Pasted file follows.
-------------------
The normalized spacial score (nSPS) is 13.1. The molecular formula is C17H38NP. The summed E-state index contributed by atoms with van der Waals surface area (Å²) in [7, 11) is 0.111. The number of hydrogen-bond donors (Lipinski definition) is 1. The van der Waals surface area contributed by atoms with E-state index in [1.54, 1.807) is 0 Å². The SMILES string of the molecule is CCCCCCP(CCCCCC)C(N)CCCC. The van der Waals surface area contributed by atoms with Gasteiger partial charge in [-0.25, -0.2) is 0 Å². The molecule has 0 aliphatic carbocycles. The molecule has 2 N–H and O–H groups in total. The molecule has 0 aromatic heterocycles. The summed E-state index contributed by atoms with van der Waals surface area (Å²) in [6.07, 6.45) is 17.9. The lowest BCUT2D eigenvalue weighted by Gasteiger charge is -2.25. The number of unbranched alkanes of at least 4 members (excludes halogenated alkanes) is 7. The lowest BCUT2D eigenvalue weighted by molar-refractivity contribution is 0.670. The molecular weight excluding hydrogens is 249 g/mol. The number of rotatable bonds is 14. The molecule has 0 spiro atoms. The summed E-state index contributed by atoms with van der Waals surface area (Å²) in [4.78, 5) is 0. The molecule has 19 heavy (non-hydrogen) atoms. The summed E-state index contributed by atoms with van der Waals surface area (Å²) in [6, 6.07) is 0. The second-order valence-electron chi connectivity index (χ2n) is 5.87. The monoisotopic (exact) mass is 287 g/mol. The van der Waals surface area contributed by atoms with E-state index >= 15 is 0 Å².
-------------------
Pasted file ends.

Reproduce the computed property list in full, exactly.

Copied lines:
The normalized spacial score (nSPS) is 13.1. The molecular formula is C17H38NP. The summed E-state index contributed by atoms with van der Waals surface area (Å²) in [7, 11) is 0.111. The number of hydrogen-bond donors (Lipinski definition) is 1. The van der Waals surface area contributed by atoms with E-state index in [1.54, 1.807) is 0 Å². The SMILES string of the molecule is CCCCCCP(CCCCCC)C(N)CCCC. The van der Waals surface area contributed by atoms with Gasteiger partial charge in [-0.25, -0.2) is 0 Å². The molecule has 0 aliphatic carbocycles. The molecule has 2 N–H and O–H groups in total. The molecule has 0 aromatic heterocycles. The summed E-state index contributed by atoms with van der Waals surface area (Å²) in [6.07, 6.45) is 17.9. The lowest BCUT2D eigenvalue weighted by Gasteiger charge is -2.25. The number of unbranched alkanes of at least 4 members (excludes halogenated alkanes) is 7. The lowest BCUT2D eigenvalue weighted by molar-refractivity contribution is 0.670. The molecular weight excluding hydrogens is 249 g/mol. The number of rotatable bonds is 14. The molecule has 0 spiro atoms. The summed E-state index contributed by atoms with van der Waals surface area (Å²) in [4.78, 5) is 0. The molecule has 19 heavy (non-hydrogen) atoms. The summed E-state index contributed by atoms with van der Waals surface area (Å²) in [6, 6.07) is 0. The second-order valence-electron chi connectivity index (χ2n) is 5.87. The monoisotopic (exact) mass is 287 g/mol. The van der Waals surface area contributed by atoms with E-state index >= 15 is 0 Å².